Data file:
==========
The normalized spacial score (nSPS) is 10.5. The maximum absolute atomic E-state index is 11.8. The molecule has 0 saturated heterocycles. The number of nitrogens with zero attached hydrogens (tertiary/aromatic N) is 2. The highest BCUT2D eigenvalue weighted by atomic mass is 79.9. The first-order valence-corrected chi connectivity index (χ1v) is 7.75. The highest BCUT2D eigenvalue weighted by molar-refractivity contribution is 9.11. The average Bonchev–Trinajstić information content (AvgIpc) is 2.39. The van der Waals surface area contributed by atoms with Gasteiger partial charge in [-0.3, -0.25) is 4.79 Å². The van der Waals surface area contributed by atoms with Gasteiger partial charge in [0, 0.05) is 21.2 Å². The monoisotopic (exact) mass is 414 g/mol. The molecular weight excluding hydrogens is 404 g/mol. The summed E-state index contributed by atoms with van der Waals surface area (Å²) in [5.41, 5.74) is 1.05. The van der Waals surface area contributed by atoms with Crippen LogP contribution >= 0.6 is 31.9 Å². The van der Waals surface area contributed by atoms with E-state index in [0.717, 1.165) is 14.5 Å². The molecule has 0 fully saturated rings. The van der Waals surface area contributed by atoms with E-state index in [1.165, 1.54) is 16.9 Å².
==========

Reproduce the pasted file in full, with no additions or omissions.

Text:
The normalized spacial score (nSPS) is 10.5. The maximum absolute atomic E-state index is 11.8. The molecule has 0 saturated heterocycles. The number of nitrogens with zero attached hydrogens (tertiary/aromatic N) is 2. The highest BCUT2D eigenvalue weighted by atomic mass is 79.9. The first-order valence-corrected chi connectivity index (χ1v) is 7.75. The highest BCUT2D eigenvalue weighted by molar-refractivity contribution is 9.11. The average Bonchev–Trinajstić information content (AvgIpc) is 2.39. The van der Waals surface area contributed by atoms with Gasteiger partial charge in [-0.3, -0.25) is 4.79 Å². The van der Waals surface area contributed by atoms with Gasteiger partial charge in [0, 0.05) is 21.2 Å². The monoisotopic (exact) mass is 414 g/mol. The molecular weight excluding hydrogens is 404 g/mol. The summed E-state index contributed by atoms with van der Waals surface area (Å²) in [5.41, 5.74) is 1.05. The van der Waals surface area contributed by atoms with Crippen LogP contribution >= 0.6 is 31.9 Å². The van der Waals surface area contributed by atoms with E-state index in [0.717, 1.165) is 14.5 Å². The molecule has 0 fully saturated rings. The van der Waals surface area contributed by atoms with E-state index in [1.165, 1.54) is 16.9 Å².